The maraschino cherry is an interesting art object. To many it is just a preserved cherry. But it also can be a trick of expectation and anticipation. You expect this simple looking preserved cherry to taste like a cherry and it does, but also with the intense almond-y note of the pit. This was done by an alcoholic solvent bringing the character of the pit to equilibrium with the rest of the cherry. But you can’t just use any alcoholic solvent. Because we are dealing with equilibriums and certain expectations that must be met, the solvent has to have the same aroma as the juice of the cherry. Therefore it must be a cherry eau-de-vie. That is usually the first mistake people make in making brandied cherries. If you use something with different aroma than the fruit, equilibrium will strip the flavor out of the fruit with often horrific consequences.
Maybe we could do this with another fruit than cherry. But none really have a pit or inhomogeneous element that a solvent could homogenize. So what we would have to do is aromatize a fruit brandy with a spice and push it into a fruit instead of pulling it somewhat out. Hence we have the “maraschino” blackberry. Blackberries soaked in blackberry eau-de-vie that was distilled with mace and grains of paradise (then mixed with vitamin C powder as an anti-oxidant).
I more or less executed the maraschino blackberry idea but came to a stumbling block. I made a nice blackberry eau-de-vie that I distilled with an intuitive amount of spice (I didn’t measure). The resultant elixir was definitely palatable on its own and not over intense in spice by itself. Things got messy after I added the black berries and let things sit for a couple weeks. You can drink the liquid on its own, but the spice aroma in the black berry upon eating seems wretchedly over extracted. You have to spit it out. There is obviously some trick of perception that amplifies certain sensations, but how the hell does is it work?
I think I will just dilute the spice extract with more plain eau-de-vie and see what happens. The maraschino blackberry may still be salvaged, but I need a better understanding of this flavor illusion. I’m reminded of two experiences. Years ago I made a simple clove infused whiskey with Seagram’s VO and probably ten cloves per liter. The infusion tasted really flat and un-clove-like until you added some triple-sec. Wow did the flavor wake up. Sugar is a known flavor enhancer and likely its full potential was unleashed on the cloves. The same could be happening to the spices from the sugar in the blackberries. But there isn’t much sugar in the blackberries (maybe just a few %) and much of that sugar was brought to equilibrium with the rest of the liquid. So what is really happening?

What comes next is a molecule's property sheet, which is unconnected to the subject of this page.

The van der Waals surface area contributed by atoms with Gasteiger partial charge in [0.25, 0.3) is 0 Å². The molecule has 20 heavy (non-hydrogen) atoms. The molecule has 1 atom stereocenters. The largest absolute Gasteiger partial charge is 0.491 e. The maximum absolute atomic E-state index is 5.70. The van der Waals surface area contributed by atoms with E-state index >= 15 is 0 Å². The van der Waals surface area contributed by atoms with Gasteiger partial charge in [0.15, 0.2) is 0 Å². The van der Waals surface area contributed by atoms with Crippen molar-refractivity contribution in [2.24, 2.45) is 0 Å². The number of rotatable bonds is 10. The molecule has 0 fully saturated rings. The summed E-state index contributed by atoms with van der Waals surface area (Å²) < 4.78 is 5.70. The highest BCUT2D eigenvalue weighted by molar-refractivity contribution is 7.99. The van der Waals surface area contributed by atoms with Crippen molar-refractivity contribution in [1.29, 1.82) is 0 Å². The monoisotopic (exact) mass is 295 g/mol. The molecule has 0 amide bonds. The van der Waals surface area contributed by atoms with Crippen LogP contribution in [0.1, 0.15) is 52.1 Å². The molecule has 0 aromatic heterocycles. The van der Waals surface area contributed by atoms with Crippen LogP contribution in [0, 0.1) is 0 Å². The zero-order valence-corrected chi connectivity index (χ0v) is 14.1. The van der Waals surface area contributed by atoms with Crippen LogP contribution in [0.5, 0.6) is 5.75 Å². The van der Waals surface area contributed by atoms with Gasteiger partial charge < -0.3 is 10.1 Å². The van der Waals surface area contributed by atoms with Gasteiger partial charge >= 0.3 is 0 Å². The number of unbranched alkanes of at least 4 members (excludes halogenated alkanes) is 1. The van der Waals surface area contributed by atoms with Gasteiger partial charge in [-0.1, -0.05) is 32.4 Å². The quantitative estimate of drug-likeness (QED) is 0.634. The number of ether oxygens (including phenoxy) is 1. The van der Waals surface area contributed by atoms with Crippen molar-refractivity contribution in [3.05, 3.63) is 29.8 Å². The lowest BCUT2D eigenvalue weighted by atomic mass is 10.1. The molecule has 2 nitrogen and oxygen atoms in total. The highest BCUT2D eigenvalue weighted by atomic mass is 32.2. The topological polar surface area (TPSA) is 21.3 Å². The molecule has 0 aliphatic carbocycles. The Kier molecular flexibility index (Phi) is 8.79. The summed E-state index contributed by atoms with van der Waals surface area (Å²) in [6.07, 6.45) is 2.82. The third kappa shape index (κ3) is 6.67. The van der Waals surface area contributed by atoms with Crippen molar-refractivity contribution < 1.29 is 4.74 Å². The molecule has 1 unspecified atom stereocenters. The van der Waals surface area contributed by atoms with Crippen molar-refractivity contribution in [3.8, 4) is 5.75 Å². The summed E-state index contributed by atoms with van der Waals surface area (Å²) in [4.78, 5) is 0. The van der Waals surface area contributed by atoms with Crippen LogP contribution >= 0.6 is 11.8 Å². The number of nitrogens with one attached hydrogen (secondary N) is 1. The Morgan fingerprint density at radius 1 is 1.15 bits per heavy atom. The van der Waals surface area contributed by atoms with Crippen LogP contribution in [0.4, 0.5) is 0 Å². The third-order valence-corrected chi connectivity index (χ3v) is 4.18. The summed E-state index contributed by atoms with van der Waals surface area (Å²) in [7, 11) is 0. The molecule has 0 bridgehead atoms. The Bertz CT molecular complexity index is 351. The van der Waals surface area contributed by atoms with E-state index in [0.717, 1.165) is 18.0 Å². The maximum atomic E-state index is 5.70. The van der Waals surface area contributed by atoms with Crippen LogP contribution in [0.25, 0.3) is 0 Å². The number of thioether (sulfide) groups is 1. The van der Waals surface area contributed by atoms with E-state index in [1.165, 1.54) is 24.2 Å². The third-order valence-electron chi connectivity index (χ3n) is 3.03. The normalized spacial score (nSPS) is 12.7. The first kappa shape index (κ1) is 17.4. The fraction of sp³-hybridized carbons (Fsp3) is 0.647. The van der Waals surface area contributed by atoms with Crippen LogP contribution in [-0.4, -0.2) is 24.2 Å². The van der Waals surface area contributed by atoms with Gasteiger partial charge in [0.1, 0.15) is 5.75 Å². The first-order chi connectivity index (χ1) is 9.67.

Another experience was drawn from making a simple pineapple rum infusion. When it comes to equilibrium and you eat a piece of pineapple you get a sensation that you’ve just taken in over proof rum. Even to someone quite desensitized, the sensation is a jolt. It doesn’t seem probable that the pineapple has more alcohol than the liquid. So what gives? Is it a result of the texture? Maybe. Blackberries and raspberries taste great whole but when you juice them and rob their texture they taste flat and muted. To get any life back into them you need to abstract and ameliorate them with more sugar and more acid.
Maybe we are experiencing an abstraction through texture. All those tiny blackberry cells keep popping in your mouth, hitting you with barrage after barrage of sensation. It echoes and amplifies. I know Ferran Adria experimented with “limes with texture” where he overshadowed the character of cucumber with lime to borrow their texture. I wonder if anything was amplified and maybe he was inspired by other fruit abstractions that we more commonly encounter.
Potential amusement abounds.
3 thoughts on “The “Maraschino” Blackberry Illusion”
lately i’ve been reading “Taste What You’re Missing” by Barb Stuckey (read it!). she describes a case study where a woman damaged a part of here tongue and then lost retro-nasal olfaction. texture may be important to awakening retro-nasal olfaction which is why the texture of the black berries could so significantly change the threshold of perception of the mace aroma. the tongue must also be the trigger for other senses as well because of the effect of stoli doli jar phenomenon.